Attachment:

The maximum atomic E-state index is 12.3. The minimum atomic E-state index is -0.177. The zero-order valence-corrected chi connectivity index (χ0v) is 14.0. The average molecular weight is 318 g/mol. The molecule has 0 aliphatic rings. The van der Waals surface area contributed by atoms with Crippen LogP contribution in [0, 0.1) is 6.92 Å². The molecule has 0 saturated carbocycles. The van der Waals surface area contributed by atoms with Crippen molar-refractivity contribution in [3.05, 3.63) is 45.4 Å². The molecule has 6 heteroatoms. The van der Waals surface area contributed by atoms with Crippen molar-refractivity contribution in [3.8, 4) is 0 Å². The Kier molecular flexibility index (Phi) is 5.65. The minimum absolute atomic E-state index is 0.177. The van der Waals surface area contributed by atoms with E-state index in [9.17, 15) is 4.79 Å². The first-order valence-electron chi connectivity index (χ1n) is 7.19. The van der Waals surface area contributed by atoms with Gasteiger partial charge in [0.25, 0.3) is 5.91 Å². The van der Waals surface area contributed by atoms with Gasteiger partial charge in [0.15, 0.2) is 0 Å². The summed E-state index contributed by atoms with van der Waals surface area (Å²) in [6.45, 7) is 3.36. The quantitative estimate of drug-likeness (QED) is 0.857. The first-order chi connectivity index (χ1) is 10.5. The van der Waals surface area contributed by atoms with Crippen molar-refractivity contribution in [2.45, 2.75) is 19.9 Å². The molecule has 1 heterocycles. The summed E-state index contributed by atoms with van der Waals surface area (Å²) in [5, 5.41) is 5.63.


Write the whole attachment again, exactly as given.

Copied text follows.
The maximum atomic E-state index is 12.3. The minimum atomic E-state index is -0.177. The zero-order valence-corrected chi connectivity index (χ0v) is 14.0. The average molecular weight is 318 g/mol. The molecule has 0 aliphatic rings. The van der Waals surface area contributed by atoms with Crippen LogP contribution in [0, 0.1) is 6.92 Å². The molecule has 0 saturated carbocycles. The van der Waals surface area contributed by atoms with Crippen molar-refractivity contribution in [3.05, 3.63) is 45.4 Å². The molecule has 6 heteroatoms. The van der Waals surface area contributed by atoms with Crippen molar-refractivity contribution in [3.8, 4) is 0 Å². The Kier molecular flexibility index (Phi) is 5.65. The minimum absolute atomic E-state index is 0.177. The van der Waals surface area contributed by atoms with E-state index in [9.17, 15) is 4.79 Å². The first-order valence-electron chi connectivity index (χ1n) is 7.19. The van der Waals surface area contributed by atoms with Gasteiger partial charge in [0.25, 0.3) is 5.91 Å². The van der Waals surface area contributed by atoms with Gasteiger partial charge in [0.15, 0.2) is 0 Å². The summed E-state index contributed by atoms with van der Waals surface area (Å²) in [6.45, 7) is 3.36. The quantitative estimate of drug-likeness (QED) is 0.857. The first-order chi connectivity index (χ1) is 10.5. The van der Waals surface area contributed by atoms with Crippen molar-refractivity contribution in [2.45, 2.75) is 19.9 Å². The molecule has 1 heterocycles. The summed E-state index contributed by atoms with van der Waals surface area (Å²) in [5, 5.41) is 5.63.